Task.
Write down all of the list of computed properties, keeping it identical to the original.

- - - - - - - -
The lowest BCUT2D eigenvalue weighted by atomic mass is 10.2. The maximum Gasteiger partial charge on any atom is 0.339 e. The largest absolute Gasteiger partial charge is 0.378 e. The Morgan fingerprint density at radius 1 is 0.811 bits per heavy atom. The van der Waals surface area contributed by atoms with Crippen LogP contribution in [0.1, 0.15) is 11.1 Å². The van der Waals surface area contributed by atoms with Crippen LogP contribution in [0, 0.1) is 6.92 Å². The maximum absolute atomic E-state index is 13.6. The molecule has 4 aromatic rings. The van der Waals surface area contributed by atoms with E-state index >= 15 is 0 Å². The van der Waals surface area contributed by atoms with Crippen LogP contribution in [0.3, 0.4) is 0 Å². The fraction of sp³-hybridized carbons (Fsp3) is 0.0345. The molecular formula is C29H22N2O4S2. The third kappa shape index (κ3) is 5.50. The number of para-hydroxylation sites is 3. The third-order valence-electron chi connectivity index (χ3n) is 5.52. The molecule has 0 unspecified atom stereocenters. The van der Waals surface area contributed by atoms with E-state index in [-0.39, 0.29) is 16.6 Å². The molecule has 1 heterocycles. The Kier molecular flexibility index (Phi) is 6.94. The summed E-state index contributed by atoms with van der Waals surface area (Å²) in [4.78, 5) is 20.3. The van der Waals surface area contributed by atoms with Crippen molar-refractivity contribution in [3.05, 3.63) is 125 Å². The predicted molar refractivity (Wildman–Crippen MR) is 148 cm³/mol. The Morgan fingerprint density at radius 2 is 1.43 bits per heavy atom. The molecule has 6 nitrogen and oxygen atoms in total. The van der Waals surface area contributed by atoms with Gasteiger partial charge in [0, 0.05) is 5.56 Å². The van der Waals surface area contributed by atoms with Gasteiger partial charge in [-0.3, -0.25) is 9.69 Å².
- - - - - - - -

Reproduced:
The lowest BCUT2D eigenvalue weighted by atomic mass is 10.2. The maximum Gasteiger partial charge on any atom is 0.339 e. The largest absolute Gasteiger partial charge is 0.378 e. The Morgan fingerprint density at radius 1 is 0.811 bits per heavy atom. The van der Waals surface area contributed by atoms with Crippen LogP contribution in [0.1, 0.15) is 11.1 Å². The van der Waals surface area contributed by atoms with Crippen LogP contribution in [0, 0.1) is 6.92 Å². The maximum absolute atomic E-state index is 13.6. The molecule has 4 aromatic rings. The van der Waals surface area contributed by atoms with E-state index >= 15 is 0 Å². The van der Waals surface area contributed by atoms with Crippen LogP contribution in [0.3, 0.4) is 0 Å². The fraction of sp³-hybridized carbons (Fsp3) is 0.0345. The molecular formula is C29H22N2O4S2. The third kappa shape index (κ3) is 5.50. The number of para-hydroxylation sites is 3. The third-order valence-electron chi connectivity index (χ3n) is 5.52. The molecule has 0 unspecified atom stereocenters. The van der Waals surface area contributed by atoms with E-state index in [-0.39, 0.29) is 16.6 Å². The molecule has 1 heterocycles. The Kier molecular flexibility index (Phi) is 6.94. The summed E-state index contributed by atoms with van der Waals surface area (Å²) in [4.78, 5) is 20.3. The van der Waals surface area contributed by atoms with Crippen molar-refractivity contribution in [3.05, 3.63) is 125 Å². The predicted molar refractivity (Wildman–Crippen MR) is 148 cm³/mol. The Morgan fingerprint density at radius 2 is 1.43 bits per heavy atom. The molecule has 6 nitrogen and oxygen atoms in total. The van der Waals surface area contributed by atoms with Gasteiger partial charge in [0, 0.05) is 5.56 Å². The van der Waals surface area contributed by atoms with Gasteiger partial charge in [-0.3, -0.25) is 9.69 Å².